Retailers sue Pfizer, charge generic Lipitor delay
- Published on 07/06/2012 - 2:20 pm
(AP) — Five large drug and grocery chains are suing Pfizer Inc. and a second drugmaker, alleging they conspired to delay sales of cheap generic versions of the blockbuster cholesterol drug Lipitor.
Lipitor, the world's top-selling drug ever, had peak sales of nearly $13 billion a year several years ago. Sales dropped sharply after it got U.S. generic competition on Nov. 30.
The lawsuit, filed Thursday by Walgreen Co., the Kroger Co. and three other retailers in U.S. District Court in Trenton, N.J., claims generics should have been available nearly two years earlier, when Lipitor's original patent expired.
The suit accuses Pfizer of patent fraud as well as "illegal, anti-competitive conduct" with generic drugmaker Ranbaxy Laboratories of India to block other generic drugmakers from selling versions of Lipitor, called atorvastatin calcium, until recently.
The suit also accuses New York-based Pfizer of making deals with companies that manage prescription benefits, giving them big discounts on brand-name Lipitor in exchange for those companies limiting sales of generic versions. Generic pills generally bring pharmacies higher profit margins than brand-name medicines do.
Pfizer denies the lawsuit claims and said Friday that it "will defend itself vigorously." A spokesman for Ranbaxy said the company had not been served with the lawsuit and has a policy against commenting on pending litigation.
The plaintiffs, which include Safeway Inc., Supervalu Inc. and HEB Grocery Co. LP, claim the original patent for the active ingredient in Lipitor expired in March 2010 and that Pfizer fraudulently got the U.S. Patent and Trademark Office to grant a follow-on patent that extended Pfizer's monopoly on Lipitor sales.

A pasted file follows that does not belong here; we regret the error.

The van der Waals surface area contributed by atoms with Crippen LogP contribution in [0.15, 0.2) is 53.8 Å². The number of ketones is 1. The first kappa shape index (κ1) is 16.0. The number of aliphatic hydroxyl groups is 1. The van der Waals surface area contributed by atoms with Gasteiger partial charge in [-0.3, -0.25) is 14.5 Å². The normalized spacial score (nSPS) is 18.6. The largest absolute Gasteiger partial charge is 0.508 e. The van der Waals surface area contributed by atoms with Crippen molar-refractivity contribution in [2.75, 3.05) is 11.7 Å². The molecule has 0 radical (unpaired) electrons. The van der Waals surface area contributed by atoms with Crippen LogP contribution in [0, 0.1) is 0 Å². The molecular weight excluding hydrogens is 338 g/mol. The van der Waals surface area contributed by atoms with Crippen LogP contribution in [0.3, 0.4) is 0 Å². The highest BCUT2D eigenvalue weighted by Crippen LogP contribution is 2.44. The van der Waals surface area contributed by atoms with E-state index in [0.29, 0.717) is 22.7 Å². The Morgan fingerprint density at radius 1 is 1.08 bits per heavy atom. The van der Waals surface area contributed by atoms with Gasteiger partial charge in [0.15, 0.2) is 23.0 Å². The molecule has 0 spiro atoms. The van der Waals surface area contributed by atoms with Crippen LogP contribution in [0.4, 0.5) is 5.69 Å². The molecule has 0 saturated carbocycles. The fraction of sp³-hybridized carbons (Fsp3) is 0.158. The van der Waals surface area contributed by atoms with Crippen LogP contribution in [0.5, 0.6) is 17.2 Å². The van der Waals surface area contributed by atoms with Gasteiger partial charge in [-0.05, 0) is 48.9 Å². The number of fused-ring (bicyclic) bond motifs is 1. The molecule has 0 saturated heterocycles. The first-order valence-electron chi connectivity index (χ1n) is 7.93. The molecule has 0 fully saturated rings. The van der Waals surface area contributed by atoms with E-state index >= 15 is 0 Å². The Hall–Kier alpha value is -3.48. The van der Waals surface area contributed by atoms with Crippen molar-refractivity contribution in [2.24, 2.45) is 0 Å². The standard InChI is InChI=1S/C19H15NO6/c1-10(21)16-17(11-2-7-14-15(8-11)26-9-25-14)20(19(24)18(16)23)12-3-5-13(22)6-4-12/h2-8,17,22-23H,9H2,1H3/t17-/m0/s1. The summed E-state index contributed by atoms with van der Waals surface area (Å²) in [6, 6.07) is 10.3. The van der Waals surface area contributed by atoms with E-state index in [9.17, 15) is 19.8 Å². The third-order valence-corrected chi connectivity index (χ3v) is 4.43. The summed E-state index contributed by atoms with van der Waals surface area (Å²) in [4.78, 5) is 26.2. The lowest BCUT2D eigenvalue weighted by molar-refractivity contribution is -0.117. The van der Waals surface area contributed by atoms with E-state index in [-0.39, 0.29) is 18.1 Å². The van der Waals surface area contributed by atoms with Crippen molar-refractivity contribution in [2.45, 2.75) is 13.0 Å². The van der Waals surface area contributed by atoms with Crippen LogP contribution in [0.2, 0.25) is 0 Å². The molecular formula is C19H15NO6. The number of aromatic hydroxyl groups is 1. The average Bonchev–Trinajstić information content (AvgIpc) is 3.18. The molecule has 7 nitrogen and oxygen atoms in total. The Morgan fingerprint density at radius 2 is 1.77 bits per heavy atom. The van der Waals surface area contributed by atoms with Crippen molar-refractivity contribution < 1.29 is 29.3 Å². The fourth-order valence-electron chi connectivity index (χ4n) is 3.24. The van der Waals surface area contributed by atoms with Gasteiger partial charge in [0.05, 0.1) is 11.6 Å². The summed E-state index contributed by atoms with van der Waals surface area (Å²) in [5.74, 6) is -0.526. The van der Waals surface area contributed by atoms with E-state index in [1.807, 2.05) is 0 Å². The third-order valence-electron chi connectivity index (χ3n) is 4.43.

According to Pfizer, Lipitor has additional patents that run until 2017, in addition to the patent in question in the lawsuit.
The plaintiffs also accuse Pfizer and Ranbaxy of striking a deal to delay competition from other generic versions of Lipitor. Ranbaxy got a six-month window through the end of May when it sold generic Lipitor and the only other generic version on the market was an authorized one — pills manufactured by Pfizer and sold by its partner, Watson Pharmaceuticals Inc.
"We are confident that Pfizer's procurement and enforcement of its Lipitor patents was at all times proper and lawful," Pfizer said in a statement. "The Lipitor patent settlements, including the settlement with Ranbaxy, were submitted for review by the U.S. Federal Trade Commission and are proper and lawful in all respects."
The lawsuit claims that due to the defendants' "scheme to delay and suppress generic Lipitor competition, in whole or in part, plaintiffs have paid hundreds of millions of dollars more for atorvastatin calcium than they would have paid absent such conduct."
Pfizer's revenue from brand-name Lipitor fell about 40 percent in the first quarter of this year, to $1.4 billion. That amount likely would have dropped more, if Pfizer had not offered the discounts to prescription benefit managers, along with copayment cards that helped about 750,000 patients to stay on brand-name Lipitor for just $4 per month.
The plaintiffs are seeking triple damages plus court and attorney costs. Their attorney, Deborah S. Corbishley of Miami, did not immediately respond to a request for comment.
Pfizer shares closed Friday trading down 13 cents to $22.54. The stock has changed hands between $16.63 and $23.30 in the past 52 weeks.